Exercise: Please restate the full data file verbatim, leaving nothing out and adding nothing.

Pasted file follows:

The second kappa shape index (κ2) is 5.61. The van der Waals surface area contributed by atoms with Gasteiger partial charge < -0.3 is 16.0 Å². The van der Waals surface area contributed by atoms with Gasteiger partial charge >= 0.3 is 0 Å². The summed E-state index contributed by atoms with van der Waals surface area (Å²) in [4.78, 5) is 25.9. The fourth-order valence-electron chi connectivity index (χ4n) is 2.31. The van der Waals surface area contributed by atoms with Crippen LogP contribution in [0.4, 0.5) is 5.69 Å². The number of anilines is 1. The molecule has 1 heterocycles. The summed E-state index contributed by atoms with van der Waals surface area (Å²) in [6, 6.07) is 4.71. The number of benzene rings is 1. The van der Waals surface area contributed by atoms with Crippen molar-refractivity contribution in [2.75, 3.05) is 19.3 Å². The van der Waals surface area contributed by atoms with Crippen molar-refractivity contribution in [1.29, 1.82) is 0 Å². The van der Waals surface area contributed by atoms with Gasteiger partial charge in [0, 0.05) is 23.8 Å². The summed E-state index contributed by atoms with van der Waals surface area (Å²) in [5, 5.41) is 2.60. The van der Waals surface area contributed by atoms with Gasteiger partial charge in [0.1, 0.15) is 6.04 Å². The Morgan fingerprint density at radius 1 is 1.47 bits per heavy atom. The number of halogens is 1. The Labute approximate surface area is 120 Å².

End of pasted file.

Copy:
The second kappa shape index (κ2) is 5.61. The van der Waals surface area contributed by atoms with Gasteiger partial charge < -0.3 is 16.0 Å². The van der Waals surface area contributed by atoms with Gasteiger partial charge >= 0.3 is 0 Å². The summed E-state index contributed by atoms with van der Waals surface area (Å²) in [4.78, 5) is 25.9. The fourth-order valence-electron chi connectivity index (χ4n) is 2.31. The van der Waals surface area contributed by atoms with Crippen LogP contribution in [0.4, 0.5) is 5.69 Å². The number of anilines is 1. The molecule has 1 heterocycles. The summed E-state index contributed by atoms with van der Waals surface area (Å²) in [6, 6.07) is 4.71. The number of benzene rings is 1. The van der Waals surface area contributed by atoms with Crippen molar-refractivity contribution in [2.75, 3.05) is 19.3 Å². The van der Waals surface area contributed by atoms with Crippen molar-refractivity contribution in [1.29, 1.82) is 0 Å². The van der Waals surface area contributed by atoms with Gasteiger partial charge in [0, 0.05) is 23.8 Å². The summed E-state index contributed by atoms with van der Waals surface area (Å²) in [5, 5.41) is 2.60. The van der Waals surface area contributed by atoms with Gasteiger partial charge in [0.1, 0.15) is 6.04 Å². The Morgan fingerprint density at radius 1 is 1.47 bits per heavy atom. The number of halogens is 1. The Labute approximate surface area is 120 Å².